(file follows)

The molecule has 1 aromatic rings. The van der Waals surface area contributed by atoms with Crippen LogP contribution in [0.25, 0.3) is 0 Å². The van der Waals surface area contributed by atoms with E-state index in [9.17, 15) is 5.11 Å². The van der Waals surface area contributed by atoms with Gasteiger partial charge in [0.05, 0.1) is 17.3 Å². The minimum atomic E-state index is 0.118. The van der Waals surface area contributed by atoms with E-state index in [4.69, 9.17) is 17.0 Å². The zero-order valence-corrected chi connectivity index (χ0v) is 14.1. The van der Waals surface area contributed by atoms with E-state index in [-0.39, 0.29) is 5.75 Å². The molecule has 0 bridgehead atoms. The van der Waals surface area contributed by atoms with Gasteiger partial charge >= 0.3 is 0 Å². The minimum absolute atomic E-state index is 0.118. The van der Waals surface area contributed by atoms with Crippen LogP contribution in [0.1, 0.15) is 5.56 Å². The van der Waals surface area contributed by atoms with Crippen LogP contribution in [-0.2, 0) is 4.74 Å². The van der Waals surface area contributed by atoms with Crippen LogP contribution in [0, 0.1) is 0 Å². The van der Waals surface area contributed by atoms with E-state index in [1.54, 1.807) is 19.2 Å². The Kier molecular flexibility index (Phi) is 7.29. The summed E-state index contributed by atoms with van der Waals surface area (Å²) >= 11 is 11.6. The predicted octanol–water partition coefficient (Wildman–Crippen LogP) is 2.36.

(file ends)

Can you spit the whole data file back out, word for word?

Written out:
The molecule has 1 aromatic rings. The van der Waals surface area contributed by atoms with Crippen LogP contribution in [0.25, 0.3) is 0 Å². The van der Waals surface area contributed by atoms with E-state index in [9.17, 15) is 5.11 Å². The van der Waals surface area contributed by atoms with Gasteiger partial charge in [0.05, 0.1) is 17.3 Å². The minimum atomic E-state index is 0.118. The van der Waals surface area contributed by atoms with E-state index in [4.69, 9.17) is 17.0 Å². The zero-order valence-corrected chi connectivity index (χ0v) is 14.1. The van der Waals surface area contributed by atoms with E-state index in [-0.39, 0.29) is 5.75 Å². The molecule has 0 bridgehead atoms. The van der Waals surface area contributed by atoms with Gasteiger partial charge >= 0.3 is 0 Å². The minimum absolute atomic E-state index is 0.118. The van der Waals surface area contributed by atoms with Crippen LogP contribution in [0.1, 0.15) is 5.56 Å². The van der Waals surface area contributed by atoms with Crippen LogP contribution in [-0.2, 0) is 4.74 Å². The van der Waals surface area contributed by atoms with Crippen LogP contribution in [0, 0.1) is 0 Å². The van der Waals surface area contributed by atoms with E-state index in [1.54, 1.807) is 19.2 Å². The Kier molecular flexibility index (Phi) is 7.29. The summed E-state index contributed by atoms with van der Waals surface area (Å²) >= 11 is 11.6. The predicted octanol–water partition coefficient (Wildman–Crippen LogP) is 2.36.